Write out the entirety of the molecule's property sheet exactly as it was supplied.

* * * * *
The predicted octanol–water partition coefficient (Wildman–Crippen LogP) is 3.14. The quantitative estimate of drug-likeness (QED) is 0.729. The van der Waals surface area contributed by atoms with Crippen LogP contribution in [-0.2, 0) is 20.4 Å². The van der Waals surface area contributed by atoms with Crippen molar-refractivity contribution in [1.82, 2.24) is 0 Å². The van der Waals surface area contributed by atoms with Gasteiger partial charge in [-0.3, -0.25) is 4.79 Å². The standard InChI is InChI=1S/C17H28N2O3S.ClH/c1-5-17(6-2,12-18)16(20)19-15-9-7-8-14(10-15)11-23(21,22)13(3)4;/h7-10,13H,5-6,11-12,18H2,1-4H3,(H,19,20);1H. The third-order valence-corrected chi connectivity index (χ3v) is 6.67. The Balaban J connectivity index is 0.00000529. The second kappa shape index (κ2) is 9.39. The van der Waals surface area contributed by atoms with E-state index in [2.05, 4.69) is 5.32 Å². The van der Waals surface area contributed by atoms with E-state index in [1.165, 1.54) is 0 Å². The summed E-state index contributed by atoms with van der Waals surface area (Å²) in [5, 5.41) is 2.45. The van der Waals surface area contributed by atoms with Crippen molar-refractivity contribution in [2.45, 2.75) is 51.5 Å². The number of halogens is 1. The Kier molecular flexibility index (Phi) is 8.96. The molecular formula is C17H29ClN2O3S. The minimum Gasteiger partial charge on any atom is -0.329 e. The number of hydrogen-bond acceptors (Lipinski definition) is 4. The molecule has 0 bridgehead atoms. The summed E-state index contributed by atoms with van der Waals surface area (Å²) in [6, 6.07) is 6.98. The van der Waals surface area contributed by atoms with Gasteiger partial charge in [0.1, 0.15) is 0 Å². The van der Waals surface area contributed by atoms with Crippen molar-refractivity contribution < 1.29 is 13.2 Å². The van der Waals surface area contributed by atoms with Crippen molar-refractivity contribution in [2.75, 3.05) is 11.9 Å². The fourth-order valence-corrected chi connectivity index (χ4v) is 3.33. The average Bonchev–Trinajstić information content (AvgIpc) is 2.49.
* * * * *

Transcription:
The predicted octanol–water partition coefficient (Wildman–Crippen LogP) is 3.14. The quantitative estimate of drug-likeness (QED) is 0.729. The van der Waals surface area contributed by atoms with Crippen LogP contribution in [-0.2, 0) is 20.4 Å². The van der Waals surface area contributed by atoms with Crippen molar-refractivity contribution in [1.82, 2.24) is 0 Å². The van der Waals surface area contributed by atoms with Gasteiger partial charge in [-0.3, -0.25) is 4.79 Å². The standard InChI is InChI=1S/C17H28N2O3S.ClH/c1-5-17(6-2,12-18)16(20)19-15-9-7-8-14(10-15)11-23(21,22)13(3)4;/h7-10,13H,5-6,11-12,18H2,1-4H3,(H,19,20);1H. The third-order valence-corrected chi connectivity index (χ3v) is 6.67. The Balaban J connectivity index is 0.00000529. The second kappa shape index (κ2) is 9.39. The van der Waals surface area contributed by atoms with E-state index in [2.05, 4.69) is 5.32 Å². The van der Waals surface area contributed by atoms with E-state index in [1.165, 1.54) is 0 Å². The summed E-state index contributed by atoms with van der Waals surface area (Å²) in [5, 5.41) is 2.45. The van der Waals surface area contributed by atoms with Crippen molar-refractivity contribution in [2.45, 2.75) is 51.5 Å². The number of halogens is 1. The Kier molecular flexibility index (Phi) is 8.96. The molecular formula is C17H29ClN2O3S. The minimum Gasteiger partial charge on any atom is -0.329 e. The number of hydrogen-bond acceptors (Lipinski definition) is 4. The molecule has 0 bridgehead atoms. The summed E-state index contributed by atoms with van der Waals surface area (Å²) in [6, 6.07) is 6.98. The van der Waals surface area contributed by atoms with Gasteiger partial charge in [0.1, 0.15) is 0 Å². The van der Waals surface area contributed by atoms with Crippen molar-refractivity contribution < 1.29 is 13.2 Å². The van der Waals surface area contributed by atoms with Crippen molar-refractivity contribution in [2.75, 3.05) is 11.9 Å². The fourth-order valence-corrected chi connectivity index (χ4v) is 3.33. The average Bonchev–Trinajstić information content (AvgIpc) is 2.49.